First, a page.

Photograph by Chris King

News from Siân Berry: 33,000 London affordable homes lost in two years

13 September 2018

Missed planning targets have led to a shortfall of more than 33,000 affordable homes across London in two years, according to new research by Sian Berry AM, who is urging the Mayor to get tougher with boroughs.

Her new report, No-show homes, finds a shocking gap between the potential for affordable homes in developments being planned, based on the existing (Johnson Mayoralty) London Plan targets, and what boroughs have secured in the past two years. [1]

The 153,232 homes that have gained planning permission since January 2016 could have included 61,293 homes defined as affordable under current policies, which set a London-wide target of 40 per cent. Instead, just 27,869 affordable homes have been secured by planning agreements, which means 33,424 missing affordable homes across London in just over two years.

The number of no-show homes varies greatly between different areas, with the highest number (2,281) missing from in Tower Hamlets, where large amounts of development is planned. This means the borough has a high potential to contribute to the need for affordable homes, and its failure to secure more than an average of 23 per cent affordable housing has a large impact. 

Sian Berry says:

With a large number of homes being planned across London, missing out on the affordable homes these developments should provide is a continuing betrayal. In just two years people who could fill a small town are being deprived of the chance to rent a home they can afford.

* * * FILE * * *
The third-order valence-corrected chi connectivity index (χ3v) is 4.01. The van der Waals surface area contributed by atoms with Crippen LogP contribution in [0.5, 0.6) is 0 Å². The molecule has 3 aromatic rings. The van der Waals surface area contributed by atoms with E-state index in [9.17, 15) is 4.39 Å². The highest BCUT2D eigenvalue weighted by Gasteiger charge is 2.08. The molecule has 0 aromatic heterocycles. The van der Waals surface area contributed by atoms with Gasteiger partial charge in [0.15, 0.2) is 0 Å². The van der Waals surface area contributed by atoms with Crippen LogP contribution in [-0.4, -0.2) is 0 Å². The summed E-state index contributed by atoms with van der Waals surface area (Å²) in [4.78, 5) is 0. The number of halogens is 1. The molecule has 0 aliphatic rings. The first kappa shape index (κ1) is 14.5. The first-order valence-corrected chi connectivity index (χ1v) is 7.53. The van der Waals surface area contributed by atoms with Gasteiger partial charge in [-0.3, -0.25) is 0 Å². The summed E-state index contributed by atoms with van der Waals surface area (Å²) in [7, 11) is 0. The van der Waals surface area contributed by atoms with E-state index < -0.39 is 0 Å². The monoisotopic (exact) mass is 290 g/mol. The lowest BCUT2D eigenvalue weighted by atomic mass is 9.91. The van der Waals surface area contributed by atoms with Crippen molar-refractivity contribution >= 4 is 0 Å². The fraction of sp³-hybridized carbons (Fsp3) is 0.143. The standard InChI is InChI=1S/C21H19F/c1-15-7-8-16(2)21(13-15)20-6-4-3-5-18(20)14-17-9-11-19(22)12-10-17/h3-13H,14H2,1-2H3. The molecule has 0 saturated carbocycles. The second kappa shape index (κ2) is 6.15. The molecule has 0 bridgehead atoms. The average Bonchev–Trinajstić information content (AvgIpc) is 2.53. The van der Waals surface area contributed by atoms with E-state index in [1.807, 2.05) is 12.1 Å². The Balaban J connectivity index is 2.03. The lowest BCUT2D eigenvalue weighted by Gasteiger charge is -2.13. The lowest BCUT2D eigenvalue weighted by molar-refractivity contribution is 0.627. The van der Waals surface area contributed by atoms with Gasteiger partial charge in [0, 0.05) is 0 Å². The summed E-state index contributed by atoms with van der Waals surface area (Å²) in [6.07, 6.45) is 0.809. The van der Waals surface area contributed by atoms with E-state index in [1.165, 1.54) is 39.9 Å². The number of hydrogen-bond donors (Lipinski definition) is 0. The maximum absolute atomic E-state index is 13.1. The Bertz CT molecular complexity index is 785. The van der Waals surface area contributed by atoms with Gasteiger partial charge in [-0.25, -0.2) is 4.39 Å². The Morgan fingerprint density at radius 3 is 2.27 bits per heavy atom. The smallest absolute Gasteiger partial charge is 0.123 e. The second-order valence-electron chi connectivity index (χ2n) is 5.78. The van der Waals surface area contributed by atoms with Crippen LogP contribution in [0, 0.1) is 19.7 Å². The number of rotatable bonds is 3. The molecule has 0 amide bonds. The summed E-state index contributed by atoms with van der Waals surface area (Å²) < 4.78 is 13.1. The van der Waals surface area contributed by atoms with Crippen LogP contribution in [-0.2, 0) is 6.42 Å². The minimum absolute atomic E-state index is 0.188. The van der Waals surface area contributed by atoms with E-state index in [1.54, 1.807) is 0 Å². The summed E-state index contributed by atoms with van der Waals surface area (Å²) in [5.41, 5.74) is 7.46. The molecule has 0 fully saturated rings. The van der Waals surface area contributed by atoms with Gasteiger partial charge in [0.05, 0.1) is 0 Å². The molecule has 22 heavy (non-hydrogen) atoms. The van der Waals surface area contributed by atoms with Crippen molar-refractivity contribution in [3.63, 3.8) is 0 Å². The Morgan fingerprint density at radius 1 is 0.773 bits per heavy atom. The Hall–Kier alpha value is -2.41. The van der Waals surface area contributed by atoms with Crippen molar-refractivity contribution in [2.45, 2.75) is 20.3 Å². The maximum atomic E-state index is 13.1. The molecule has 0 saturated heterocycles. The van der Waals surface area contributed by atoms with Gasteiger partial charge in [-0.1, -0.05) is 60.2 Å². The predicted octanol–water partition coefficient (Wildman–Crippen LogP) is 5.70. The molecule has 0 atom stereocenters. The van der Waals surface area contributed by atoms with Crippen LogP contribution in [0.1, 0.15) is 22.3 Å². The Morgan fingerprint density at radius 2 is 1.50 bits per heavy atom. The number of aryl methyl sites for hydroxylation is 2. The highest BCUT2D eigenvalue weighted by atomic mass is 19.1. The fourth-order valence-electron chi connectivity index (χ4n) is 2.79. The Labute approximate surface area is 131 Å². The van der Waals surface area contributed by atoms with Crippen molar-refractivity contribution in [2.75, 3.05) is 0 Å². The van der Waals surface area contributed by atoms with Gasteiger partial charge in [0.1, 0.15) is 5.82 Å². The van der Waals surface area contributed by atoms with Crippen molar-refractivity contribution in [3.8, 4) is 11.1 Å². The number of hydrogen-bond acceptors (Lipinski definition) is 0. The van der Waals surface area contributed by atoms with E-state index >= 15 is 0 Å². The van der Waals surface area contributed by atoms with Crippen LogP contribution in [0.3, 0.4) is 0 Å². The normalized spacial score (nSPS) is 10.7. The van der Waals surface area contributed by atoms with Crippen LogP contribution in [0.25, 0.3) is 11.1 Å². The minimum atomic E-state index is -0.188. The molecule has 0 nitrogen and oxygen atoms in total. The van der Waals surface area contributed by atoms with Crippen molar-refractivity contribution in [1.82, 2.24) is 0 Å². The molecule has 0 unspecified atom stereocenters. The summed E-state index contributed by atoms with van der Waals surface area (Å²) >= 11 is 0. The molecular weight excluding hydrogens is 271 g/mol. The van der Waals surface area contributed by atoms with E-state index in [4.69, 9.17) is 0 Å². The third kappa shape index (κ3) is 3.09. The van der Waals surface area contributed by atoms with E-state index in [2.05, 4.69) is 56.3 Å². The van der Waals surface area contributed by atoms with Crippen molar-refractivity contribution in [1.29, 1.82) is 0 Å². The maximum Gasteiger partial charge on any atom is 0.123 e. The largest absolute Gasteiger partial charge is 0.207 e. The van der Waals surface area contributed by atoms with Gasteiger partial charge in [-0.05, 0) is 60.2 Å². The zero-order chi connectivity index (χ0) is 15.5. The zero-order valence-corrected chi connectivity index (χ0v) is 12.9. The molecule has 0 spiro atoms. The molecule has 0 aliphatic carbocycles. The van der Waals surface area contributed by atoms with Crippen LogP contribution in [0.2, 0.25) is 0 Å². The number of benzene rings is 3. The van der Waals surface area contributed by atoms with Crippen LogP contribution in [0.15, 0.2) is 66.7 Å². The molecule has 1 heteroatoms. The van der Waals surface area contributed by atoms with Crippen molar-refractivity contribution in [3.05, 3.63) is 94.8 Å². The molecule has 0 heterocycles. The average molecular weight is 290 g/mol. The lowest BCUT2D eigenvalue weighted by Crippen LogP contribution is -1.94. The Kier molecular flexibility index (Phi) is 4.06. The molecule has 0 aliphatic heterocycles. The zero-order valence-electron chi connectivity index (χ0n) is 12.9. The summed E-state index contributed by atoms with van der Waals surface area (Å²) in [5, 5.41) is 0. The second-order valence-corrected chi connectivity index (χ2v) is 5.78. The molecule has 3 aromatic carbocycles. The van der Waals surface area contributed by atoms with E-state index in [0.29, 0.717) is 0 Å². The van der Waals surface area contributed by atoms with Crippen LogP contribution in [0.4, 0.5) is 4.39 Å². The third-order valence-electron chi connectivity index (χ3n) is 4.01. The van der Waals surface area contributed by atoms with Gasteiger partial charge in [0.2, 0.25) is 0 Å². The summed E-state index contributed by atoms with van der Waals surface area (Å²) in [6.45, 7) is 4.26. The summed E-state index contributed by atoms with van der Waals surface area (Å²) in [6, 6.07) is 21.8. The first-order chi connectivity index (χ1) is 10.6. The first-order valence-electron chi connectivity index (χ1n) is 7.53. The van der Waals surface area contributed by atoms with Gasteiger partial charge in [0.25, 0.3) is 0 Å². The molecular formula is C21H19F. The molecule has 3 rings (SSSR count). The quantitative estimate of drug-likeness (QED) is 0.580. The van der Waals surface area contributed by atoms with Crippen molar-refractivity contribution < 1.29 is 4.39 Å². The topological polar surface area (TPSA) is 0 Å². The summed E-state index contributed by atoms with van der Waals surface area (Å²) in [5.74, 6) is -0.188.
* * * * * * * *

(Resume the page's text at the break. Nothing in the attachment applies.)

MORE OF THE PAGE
I found hundreds of no-show homes in every borough, promised by policy but replaced when developments are signed off by luxury flats no-one on a normal wage could possibly own. 

Every time developments that fail on affordability targets are signed off by councils, Londoners who need homes at reasonable rents lose out. The arguments about the housing crisis usually focus just on building more homes overall – but that isn’t the answer if what is being built ends up as luxury flats beyond reach for most Londoners.

Where the most development is taking place, dropping below Mayor Johnson's 40 per cent target by even a few percent has a huge impact. While his new London Plan is being developed, Mayor Khan must do more to put pressure on the areas handling larger numbers of planning applications, as these are where the most affordable homes are going missing.

With 'affordable' defined by the Johnson London Plan at up to 80 per cent of market rents, social housing is often the only truly affordable housing being provided in new developments. Current policy asks for 24 per cent of new homes to be at social rent, but the report found that only 7,451 (less than five per cent) were secured through planning – a shortfall of 29,241.

The gap between these planning decisions and what London actually needs is even bigger, with 71,732 affordable homes missing in two years. The evidence base for the new draft London Plan calculates that in the same period London needed 99,601 of these homes. 

The report also looked at whether Mayor Khan's new 'fast track' supplementary planning policy is starting to have an effect. This came into force in August 2017, and offers developers who agree to provide 35 per cent affordable homes a route to planning permission that avoids viability assessments. It found this hasn’t yet had a significant impact.

However, there are signs that the Mayor may be able to strengthen the policy's threshold beyond 35 per cent in future, and Sian is urging him to review the policy sooner than the planned date of 2021.

Notes to editors

[1] No-show homes: finding London's missing affordable homes, Sian Berry, Sep 2018
The data in the report comes from permissions reported in the London Development Database between Jan 2016 and Apr 2018. It includes a borough-by-borough breakdown of the homes missing across London, based on the potential for affordable homes through current development plans.

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